As we mentioned before, I am going to use python 2.X instead of version 3.X. Even if you have installed Python, you won’t need it for now. First, let’s learn the rules/syntax using Codeacademy’s python 2. You can the app on your phone or the computer.
I might give commands to the computer using python but how to get to hear from the computer? The print command. In front of the print, you can add what you want the computer to return/output. For E.g. writing the code below will return only the words inside the quote marks after running the code.
Typed on the editor: Input NB: The function/argument print starts with small letters.
print "Learning Bioinformatics Algorithms"
Seen in the console after running: Output
Learning Bioinformatics Algorithms
Anything denoted using quote marks is a string – either ” or “”. This can even be added like below.
print "Hello " + "Sarah"
Did you notice the space after hello? If it wasn’t there, the result would have been
january_to_june_rainfall = 1.93 + 0.71 + 3.53 + 3.41 + 3.69 + 4.50
annual_rainfall = january_to_june_rainfall
september_rainfall = 5.16
october_rainfall = 7.20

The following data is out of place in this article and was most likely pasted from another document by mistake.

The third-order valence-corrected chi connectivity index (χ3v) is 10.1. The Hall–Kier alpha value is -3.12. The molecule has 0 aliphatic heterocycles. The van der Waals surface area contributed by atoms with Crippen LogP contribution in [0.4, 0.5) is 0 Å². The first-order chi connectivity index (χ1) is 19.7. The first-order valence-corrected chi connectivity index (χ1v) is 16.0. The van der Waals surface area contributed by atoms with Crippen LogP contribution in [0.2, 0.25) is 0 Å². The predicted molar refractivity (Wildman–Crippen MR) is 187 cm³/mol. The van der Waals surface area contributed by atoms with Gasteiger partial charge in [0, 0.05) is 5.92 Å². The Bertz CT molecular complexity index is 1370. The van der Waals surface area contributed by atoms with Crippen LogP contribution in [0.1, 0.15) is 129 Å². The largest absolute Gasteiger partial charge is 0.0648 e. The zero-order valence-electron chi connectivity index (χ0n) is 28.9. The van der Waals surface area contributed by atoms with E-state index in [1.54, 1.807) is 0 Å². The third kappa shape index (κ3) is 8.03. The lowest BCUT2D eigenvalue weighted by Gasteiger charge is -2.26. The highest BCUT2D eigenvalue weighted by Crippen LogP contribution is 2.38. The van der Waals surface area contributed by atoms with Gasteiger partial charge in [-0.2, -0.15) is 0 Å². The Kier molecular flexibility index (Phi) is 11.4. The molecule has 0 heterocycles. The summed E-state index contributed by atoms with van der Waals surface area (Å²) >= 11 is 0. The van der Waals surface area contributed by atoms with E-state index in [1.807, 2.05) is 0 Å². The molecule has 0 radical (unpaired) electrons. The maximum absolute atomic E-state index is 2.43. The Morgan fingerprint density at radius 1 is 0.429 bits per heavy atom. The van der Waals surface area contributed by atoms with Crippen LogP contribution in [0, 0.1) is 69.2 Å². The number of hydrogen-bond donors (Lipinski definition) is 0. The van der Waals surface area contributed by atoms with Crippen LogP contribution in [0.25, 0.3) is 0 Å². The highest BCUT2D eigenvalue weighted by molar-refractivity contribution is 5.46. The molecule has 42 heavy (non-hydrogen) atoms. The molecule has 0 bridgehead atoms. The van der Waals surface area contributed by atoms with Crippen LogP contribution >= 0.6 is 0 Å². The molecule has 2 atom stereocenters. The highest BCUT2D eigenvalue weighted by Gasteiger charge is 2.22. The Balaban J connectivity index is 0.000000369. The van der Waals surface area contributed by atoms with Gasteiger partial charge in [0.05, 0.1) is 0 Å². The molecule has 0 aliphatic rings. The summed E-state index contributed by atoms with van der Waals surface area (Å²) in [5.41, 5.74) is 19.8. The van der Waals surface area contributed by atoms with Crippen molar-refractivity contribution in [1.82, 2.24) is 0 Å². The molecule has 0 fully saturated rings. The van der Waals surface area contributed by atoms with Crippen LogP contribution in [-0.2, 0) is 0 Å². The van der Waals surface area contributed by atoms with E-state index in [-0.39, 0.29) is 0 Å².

november_rainfall = 5.06
december_rainfall = 4.06
sep_dec_rainfall = 5.16 +7.20 +5.06 +4.06
Note Normally, when integers are divided, they will return an integer result even when the result has a decimal point by rounding it. If you want to keep the decimal, you can do so by adding float in the operation or putting a decimal point in one of the numbers.
quotient1 = float(7)/2
# the value of quotient1 is 3.5
Did you notice the symbol used to assign values to variables? =
That’s about it. However, the best thing to do is to go through everything by yourself. However, if you know the things below, you can good to proceed to the next blog.
- Print statements
- How to create, modify, and use variables
- Arithmetic operations like addition, subtraction, division, and multiplication
- How to use comments to make your code easy to understand
- Different data types, including strings, ints, floats, and booleans
Converting between data types
A scientist who writes about her daily experiences. Most are drafts but some are publicly shared, like this one you just read.